By Sean Tubbs

Charlottesville Tomorrow

Wednesday, October 5, 2011


Albemarle County Board of Supervisors

will consider a resolution next week that will outline further requirements for a request for proposals for design and construction of the

Western Bypass of U.S. 29


“We need to make certain that if it is done, it is done in a way that has the traffic improvement that was originally talked about,” said Supervisor

Dennis S. Rooker

, an opponent of the road.

VDOT released a 179-page RFP late last month and will issue the first of two addendums in November that will give further instructions to bidders. The Commonwealth Transportation Board will award the project to the lowest bidder next June.

Supervisors had two lengthy discussions on the bypass over the course of Wednesday’s all-day meeting.

During the public comment period, several speakers expressed their view that the project has been rushed forward.

County resident and realtor Laney Kaminer said she did not understand how the RFP could have been issued before certain pieces of information are known.

“VDOT doesn’t have any updated engineered drawings since 1997, does not know what the termini will look like, does not know what the road will cost and does not know the environmental impact on the community,” Kaminer said. “What’s the rush?”


Duane E. Snow

urged citizens to be patient.

“We won’t know a lot of these things that we’re throwing out as facts until we get the environmental study back and all the [traffic] modeling is done,” Snow said. “Once everything is done and the estimates start coming in, then we’ll start to have something we can discuss.”

Jeff Werner of the

Piedmont Environmental Council

said people are upset because they do not trust

assurances by Virginia Secretary of Transportation Sean Connaughton that the project will cost no more the official estimate of $244.5 million

. VDOT engineers calculated a much higher figure.

“The curious thing about the estimates is that the chief engineer wrote he was not comfortable with the district estimates,” Werner said. “The result of the [central office] estimates were two to three times what the district engineer estimated. They say it’s for a new design, but in [VDOT] emails there is no mention of an alternative design.”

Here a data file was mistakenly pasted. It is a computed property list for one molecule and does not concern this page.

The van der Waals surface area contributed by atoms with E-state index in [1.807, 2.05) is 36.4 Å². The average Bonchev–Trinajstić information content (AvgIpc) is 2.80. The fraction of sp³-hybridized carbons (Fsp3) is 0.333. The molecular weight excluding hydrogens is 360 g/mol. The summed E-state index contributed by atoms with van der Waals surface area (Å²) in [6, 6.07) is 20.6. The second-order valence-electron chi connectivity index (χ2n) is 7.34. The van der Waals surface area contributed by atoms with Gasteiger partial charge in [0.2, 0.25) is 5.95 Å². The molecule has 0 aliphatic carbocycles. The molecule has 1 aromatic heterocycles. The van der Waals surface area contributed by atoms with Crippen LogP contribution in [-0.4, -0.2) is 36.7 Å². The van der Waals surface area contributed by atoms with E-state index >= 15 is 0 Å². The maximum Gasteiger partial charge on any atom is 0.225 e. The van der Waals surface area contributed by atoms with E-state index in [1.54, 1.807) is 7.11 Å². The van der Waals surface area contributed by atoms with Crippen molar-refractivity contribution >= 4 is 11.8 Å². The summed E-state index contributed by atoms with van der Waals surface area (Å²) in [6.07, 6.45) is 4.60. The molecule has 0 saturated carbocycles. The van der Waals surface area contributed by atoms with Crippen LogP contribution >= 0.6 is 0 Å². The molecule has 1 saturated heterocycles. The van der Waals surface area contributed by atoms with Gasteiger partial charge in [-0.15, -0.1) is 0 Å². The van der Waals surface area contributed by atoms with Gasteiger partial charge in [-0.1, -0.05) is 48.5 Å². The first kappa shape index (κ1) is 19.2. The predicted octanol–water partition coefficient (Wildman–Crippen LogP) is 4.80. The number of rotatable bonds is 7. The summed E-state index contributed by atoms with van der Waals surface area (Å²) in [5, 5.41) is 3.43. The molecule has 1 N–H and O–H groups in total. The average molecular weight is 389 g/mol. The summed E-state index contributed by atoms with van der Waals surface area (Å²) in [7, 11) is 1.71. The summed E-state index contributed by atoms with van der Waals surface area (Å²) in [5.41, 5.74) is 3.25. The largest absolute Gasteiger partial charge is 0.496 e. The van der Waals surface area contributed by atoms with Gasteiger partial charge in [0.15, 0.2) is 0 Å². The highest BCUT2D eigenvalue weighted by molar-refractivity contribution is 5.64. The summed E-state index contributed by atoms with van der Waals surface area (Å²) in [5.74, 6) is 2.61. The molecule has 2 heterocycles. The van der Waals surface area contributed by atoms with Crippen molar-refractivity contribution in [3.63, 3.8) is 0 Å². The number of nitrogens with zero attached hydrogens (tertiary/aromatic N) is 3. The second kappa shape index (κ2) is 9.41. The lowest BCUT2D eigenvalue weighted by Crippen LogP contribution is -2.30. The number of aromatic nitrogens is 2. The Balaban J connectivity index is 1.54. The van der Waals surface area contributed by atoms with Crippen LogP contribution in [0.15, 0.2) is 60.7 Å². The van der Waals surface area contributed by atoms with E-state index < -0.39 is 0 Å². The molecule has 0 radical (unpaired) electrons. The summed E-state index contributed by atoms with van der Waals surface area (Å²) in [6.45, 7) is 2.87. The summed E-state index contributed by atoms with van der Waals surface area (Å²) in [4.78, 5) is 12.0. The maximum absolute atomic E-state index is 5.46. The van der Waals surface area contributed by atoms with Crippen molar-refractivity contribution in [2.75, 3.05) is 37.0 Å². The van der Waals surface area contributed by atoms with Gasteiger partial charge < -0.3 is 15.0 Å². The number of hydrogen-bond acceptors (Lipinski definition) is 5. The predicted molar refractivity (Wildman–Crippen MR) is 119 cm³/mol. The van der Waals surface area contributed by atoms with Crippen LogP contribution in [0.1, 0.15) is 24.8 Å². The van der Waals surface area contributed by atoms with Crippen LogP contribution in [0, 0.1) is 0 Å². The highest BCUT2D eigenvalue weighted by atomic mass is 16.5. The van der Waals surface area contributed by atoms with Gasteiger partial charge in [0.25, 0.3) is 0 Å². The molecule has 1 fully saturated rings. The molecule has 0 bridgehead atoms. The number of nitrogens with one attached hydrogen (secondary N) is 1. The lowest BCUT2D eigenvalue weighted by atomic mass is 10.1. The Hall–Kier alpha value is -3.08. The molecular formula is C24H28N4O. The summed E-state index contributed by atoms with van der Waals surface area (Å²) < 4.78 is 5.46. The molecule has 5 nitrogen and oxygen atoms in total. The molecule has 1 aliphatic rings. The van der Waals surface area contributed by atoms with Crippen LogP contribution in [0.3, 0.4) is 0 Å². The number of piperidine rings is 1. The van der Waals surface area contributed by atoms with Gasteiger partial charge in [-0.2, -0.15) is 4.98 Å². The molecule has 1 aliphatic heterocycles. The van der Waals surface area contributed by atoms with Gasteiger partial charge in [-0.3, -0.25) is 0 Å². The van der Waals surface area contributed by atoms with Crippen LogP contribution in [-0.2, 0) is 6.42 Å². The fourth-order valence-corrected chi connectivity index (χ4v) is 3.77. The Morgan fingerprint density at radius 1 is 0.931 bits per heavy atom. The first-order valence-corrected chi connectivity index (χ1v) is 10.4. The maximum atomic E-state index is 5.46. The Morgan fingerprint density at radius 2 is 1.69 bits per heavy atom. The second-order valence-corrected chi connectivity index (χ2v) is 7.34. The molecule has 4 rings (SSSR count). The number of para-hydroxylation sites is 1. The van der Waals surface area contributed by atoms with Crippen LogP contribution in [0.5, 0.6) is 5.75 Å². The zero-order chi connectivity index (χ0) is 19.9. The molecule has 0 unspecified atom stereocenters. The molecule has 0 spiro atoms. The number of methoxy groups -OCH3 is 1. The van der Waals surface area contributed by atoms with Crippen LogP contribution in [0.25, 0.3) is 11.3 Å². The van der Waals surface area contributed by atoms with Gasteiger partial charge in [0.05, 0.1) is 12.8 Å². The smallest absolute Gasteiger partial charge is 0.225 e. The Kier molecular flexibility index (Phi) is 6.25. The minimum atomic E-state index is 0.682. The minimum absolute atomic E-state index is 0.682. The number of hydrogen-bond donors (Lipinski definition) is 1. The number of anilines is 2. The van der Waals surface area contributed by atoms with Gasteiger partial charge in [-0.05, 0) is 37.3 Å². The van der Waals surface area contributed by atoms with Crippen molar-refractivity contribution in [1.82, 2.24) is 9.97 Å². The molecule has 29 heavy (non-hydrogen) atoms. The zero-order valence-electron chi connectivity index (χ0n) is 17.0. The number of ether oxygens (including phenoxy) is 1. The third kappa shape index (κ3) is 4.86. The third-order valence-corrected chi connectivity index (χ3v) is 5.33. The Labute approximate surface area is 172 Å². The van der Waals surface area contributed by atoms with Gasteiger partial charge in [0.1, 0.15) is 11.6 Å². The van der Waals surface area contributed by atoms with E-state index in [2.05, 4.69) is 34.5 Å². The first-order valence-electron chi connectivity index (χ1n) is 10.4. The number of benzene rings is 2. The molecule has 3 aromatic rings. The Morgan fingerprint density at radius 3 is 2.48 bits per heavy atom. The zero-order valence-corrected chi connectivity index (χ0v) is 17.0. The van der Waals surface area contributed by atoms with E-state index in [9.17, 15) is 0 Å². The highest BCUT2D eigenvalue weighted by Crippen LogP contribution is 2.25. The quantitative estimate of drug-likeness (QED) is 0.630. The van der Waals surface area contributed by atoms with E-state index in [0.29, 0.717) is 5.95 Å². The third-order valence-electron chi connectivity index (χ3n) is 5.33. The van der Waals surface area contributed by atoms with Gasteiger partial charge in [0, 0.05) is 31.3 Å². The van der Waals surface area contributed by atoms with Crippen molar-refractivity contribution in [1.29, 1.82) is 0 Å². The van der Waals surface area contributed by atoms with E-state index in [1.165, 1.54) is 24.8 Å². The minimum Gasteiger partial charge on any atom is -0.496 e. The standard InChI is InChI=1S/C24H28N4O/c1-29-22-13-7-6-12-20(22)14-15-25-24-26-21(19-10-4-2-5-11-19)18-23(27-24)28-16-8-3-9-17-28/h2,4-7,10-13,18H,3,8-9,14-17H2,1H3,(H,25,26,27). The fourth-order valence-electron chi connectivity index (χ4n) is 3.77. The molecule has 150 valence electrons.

However Supervisor Kenneth C. Boyd said estimates produced by VDOT’s central office are “speculative.”

“It’s a design-build project which is designed to bring it in at less cost,” Boyd said. “The design-build is supposed to come back in December so we’ll know some actual figures then. Part of the problem is that VDOT may not be the best experts on building roads.”


also reminded the public that

the board passed a resolution in mid-September

that asked VDOT not to begin construction until traffic studies and the environmental review is complete.

“We are watching and working closely with VDOT,” Boyd said. “This project is far from being settled. If it does come at twice the cost, as some people would like to believe it will,…we would have to completely rethink the whole project.”

VDOT engineers developed this concept for the northern terminus that follows the recommendations of the task force. Bidders do not currently have to follow those guidelines to qualify. (Click to enlarge)

At the end of the meeting, Boyd announced he would introduce a resolution next week formally requesting that the addendum include

recommendations for the northern terminus made by a task force

he convened in late August.

The task force said it wants the interchange not to have traffic lights, to intersect south of Ashwood Boulevard and to be built solely on the western side of U.S. 29.

Rooker suggested the resolution also state the county insists that both interchanges have a level of service of at least a C, an engineering term which means traffic is continuously moving.

“One of the highest cost items in the original estimate is the southern interchange,” Rooker said. He added that bidders would save money by shrinking the interchanges or by signalizing them, which he said would add to traffic congestion.

“[VDOT is] going to take the low bid and the contractor can do whatever he wants to do as long as he stays in the right-of-way,” Rooker said.


Ann H. Mallek

wanted the resolution to insist on assurances that no houses along the right of way would be demolished until the project is fully reviewed. Because it is a state agency, VDOT does not need to ask the county for a demolition permit.

Rooker asked staff to prepare a report on the RFP so the board can make other suggestions.

“In this RFP, they mention specifically signalized termini, they mention the potential for at-grade termini, they mention the potential for 24-hours [a day] construction,” Rooker said. “We need to be protected.”

Supervisors will consider the resolution at a work session next Wednesday afternoon. The regularly scheduled night meeting has been canceled.


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